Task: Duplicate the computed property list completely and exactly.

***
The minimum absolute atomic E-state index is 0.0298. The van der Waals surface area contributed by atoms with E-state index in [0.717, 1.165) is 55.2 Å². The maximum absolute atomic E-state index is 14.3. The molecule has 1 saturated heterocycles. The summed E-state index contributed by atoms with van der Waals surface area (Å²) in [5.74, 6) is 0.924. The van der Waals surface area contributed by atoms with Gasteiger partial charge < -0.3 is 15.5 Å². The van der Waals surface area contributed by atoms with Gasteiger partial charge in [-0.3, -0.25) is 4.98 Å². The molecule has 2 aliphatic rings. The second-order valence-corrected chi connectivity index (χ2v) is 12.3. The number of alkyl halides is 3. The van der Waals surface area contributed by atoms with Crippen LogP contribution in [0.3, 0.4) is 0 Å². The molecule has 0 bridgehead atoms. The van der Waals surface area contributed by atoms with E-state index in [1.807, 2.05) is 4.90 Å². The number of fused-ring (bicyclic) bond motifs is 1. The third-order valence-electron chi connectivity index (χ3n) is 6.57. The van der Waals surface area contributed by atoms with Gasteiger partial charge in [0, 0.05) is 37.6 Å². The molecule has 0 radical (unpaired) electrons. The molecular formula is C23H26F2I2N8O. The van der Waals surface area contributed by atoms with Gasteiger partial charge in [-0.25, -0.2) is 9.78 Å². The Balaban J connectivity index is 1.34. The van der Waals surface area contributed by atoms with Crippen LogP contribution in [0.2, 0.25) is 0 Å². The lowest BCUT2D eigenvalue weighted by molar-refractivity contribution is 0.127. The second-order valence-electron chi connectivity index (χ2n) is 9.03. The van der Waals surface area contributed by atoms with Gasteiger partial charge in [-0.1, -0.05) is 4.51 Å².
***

The minimum absolute atomic E-state index is 0.0298. The van der Waals surface area contributed by atoms with E-state index in [0.717, 1.165) is 55.2 Å². The maximum absolute atomic E-state index is 14.3. The molecule has 1 saturated heterocycles. The summed E-state index contributed by atoms with van der Waals surface area (Å²) in [5.74, 6) is 0.924. The van der Waals surface area contributed by atoms with Gasteiger partial charge < -0.3 is 15.5 Å². The van der Waals surface area contributed by atoms with Gasteiger partial charge in [-0.3, -0.25) is 4.98 Å². The molecule has 2 aliphatic rings. The second-order valence-corrected chi connectivity index (χ2v) is 12.3. The number of alkyl halides is 3. The van der Waals surface area contributed by atoms with Crippen LogP contribution in [0.3, 0.4) is 0 Å². The molecule has 0 bridgehead atoms. The van der Waals surface area contributed by atoms with E-state index in [1.807, 2.05) is 4.90 Å². The number of fused-ring (bicyclic) bond motifs is 1. The third-order valence-electron chi connectivity index (χ3n) is 6.57. The van der Waals surface area contributed by atoms with Gasteiger partial charge in [0, 0.05) is 37.6 Å². The molecule has 0 radical (unpaired) electrons. The molecular formula is C23H26F2I2N8O. The van der Waals surface area contributed by atoms with Gasteiger partial charge in [-0.25, -0.2) is 9.78 Å². The Balaban J connectivity index is 1.34. The van der Waals surface area contributed by atoms with Crippen LogP contribution in [0.2, 0.25) is 0 Å². The lowest BCUT2D eigenvalue weighted by molar-refractivity contribution is 0.127. The second-order valence-electron chi connectivity index (χ2n) is 9.03. The van der Waals surface area contributed by atoms with Gasteiger partial charge in [-0.1, -0.05) is 4.51 Å².